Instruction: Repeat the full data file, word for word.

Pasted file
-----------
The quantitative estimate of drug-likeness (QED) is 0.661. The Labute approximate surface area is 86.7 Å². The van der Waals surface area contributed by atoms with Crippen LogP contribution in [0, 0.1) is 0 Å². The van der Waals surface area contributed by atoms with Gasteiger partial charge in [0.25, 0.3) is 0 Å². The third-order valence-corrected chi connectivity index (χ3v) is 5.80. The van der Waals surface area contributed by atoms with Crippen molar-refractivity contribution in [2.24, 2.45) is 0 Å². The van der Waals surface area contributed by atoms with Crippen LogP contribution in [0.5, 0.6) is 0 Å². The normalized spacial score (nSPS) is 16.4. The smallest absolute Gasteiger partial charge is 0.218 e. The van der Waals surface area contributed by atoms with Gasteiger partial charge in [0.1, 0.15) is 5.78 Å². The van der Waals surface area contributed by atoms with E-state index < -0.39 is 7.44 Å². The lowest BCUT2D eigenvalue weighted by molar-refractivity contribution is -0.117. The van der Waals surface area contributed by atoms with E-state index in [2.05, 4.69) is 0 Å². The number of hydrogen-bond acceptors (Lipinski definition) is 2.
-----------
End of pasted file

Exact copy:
The quantitative estimate of drug-likeness (QED) is 0.661. The Labute approximate surface area is 86.7 Å². The van der Waals surface area contributed by atoms with Crippen LogP contribution in [0, 0.1) is 0 Å². The van der Waals surface area contributed by atoms with Gasteiger partial charge in [0.25, 0.3) is 0 Å². The third-order valence-corrected chi connectivity index (χ3v) is 5.80. The van der Waals surface area contributed by atoms with Crippen molar-refractivity contribution in [2.24, 2.45) is 0 Å². The van der Waals surface area contributed by atoms with Crippen LogP contribution in [0.5, 0.6) is 0 Å². The normalized spacial score (nSPS) is 16.4. The smallest absolute Gasteiger partial charge is 0.218 e. The van der Waals surface area contributed by atoms with Gasteiger partial charge in [0.1, 0.15) is 5.78 Å². The van der Waals surface area contributed by atoms with E-state index < -0.39 is 7.44 Å². The lowest BCUT2D eigenvalue weighted by molar-refractivity contribution is -0.117. The van der Waals surface area contributed by atoms with E-state index in [2.05, 4.69) is 0 Å². The number of hydrogen-bond acceptors (Lipinski definition) is 2.